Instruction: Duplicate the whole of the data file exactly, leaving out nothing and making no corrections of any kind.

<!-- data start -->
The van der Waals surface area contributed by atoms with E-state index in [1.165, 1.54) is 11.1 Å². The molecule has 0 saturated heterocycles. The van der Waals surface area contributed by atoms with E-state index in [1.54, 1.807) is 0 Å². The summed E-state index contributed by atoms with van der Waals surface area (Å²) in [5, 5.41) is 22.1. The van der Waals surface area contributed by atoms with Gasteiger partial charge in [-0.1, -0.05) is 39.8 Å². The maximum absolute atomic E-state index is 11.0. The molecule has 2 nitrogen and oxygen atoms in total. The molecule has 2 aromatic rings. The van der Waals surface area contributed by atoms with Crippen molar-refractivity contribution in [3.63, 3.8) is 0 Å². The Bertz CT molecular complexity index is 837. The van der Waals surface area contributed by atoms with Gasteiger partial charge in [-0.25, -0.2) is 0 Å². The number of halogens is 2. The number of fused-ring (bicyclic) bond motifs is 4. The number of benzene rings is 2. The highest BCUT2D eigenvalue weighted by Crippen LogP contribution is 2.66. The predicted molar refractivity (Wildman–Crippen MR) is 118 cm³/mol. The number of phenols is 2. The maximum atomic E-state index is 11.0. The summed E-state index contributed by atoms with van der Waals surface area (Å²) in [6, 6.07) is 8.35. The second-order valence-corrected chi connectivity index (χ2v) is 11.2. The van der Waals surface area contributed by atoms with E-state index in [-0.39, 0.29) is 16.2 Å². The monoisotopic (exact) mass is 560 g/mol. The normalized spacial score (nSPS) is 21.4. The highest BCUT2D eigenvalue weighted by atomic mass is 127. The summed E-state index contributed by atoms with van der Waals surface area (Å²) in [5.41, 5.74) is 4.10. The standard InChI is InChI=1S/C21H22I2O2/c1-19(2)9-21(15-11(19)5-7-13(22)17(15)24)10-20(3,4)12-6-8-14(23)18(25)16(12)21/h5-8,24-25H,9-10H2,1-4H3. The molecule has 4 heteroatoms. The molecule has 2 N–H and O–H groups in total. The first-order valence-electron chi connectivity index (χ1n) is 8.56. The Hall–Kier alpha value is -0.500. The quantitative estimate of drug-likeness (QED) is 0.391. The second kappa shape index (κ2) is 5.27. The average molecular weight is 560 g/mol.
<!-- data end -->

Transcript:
The van der Waals surface area contributed by atoms with E-state index in [1.165, 1.54) is 11.1 Å². The molecule has 0 saturated heterocycles. The van der Waals surface area contributed by atoms with E-state index in [1.54, 1.807) is 0 Å². The summed E-state index contributed by atoms with van der Waals surface area (Å²) in [5, 5.41) is 22.1. The van der Waals surface area contributed by atoms with Gasteiger partial charge in [-0.1, -0.05) is 39.8 Å². The maximum absolute atomic E-state index is 11.0. The molecule has 2 nitrogen and oxygen atoms in total. The molecule has 2 aromatic rings. The van der Waals surface area contributed by atoms with Crippen molar-refractivity contribution in [3.63, 3.8) is 0 Å². The Bertz CT molecular complexity index is 837. The van der Waals surface area contributed by atoms with Gasteiger partial charge in [-0.25, -0.2) is 0 Å². The number of halogens is 2. The number of fused-ring (bicyclic) bond motifs is 4. The number of benzene rings is 2. The highest BCUT2D eigenvalue weighted by Crippen LogP contribution is 2.66. The predicted molar refractivity (Wildman–Crippen MR) is 118 cm³/mol. The number of phenols is 2. The maximum atomic E-state index is 11.0. The summed E-state index contributed by atoms with van der Waals surface area (Å²) in [6, 6.07) is 8.35. The second-order valence-corrected chi connectivity index (χ2v) is 11.2. The van der Waals surface area contributed by atoms with E-state index in [-0.39, 0.29) is 16.2 Å². The monoisotopic (exact) mass is 560 g/mol. The normalized spacial score (nSPS) is 21.4. The highest BCUT2D eigenvalue weighted by atomic mass is 127. The summed E-state index contributed by atoms with van der Waals surface area (Å²) in [5.41, 5.74) is 4.10. The standard InChI is InChI=1S/C21H22I2O2/c1-19(2)9-21(15-11(19)5-7-13(22)17(15)24)10-20(3,4)12-6-8-14(23)18(25)16(12)21/h5-8,24-25H,9-10H2,1-4H3. The molecule has 4 heteroatoms. The molecule has 2 N–H and O–H groups in total. The first-order valence-electron chi connectivity index (χ1n) is 8.56. The Hall–Kier alpha value is -0.500. The quantitative estimate of drug-likeness (QED) is 0.391. The second kappa shape index (κ2) is 5.27. The average molecular weight is 560 g/mol.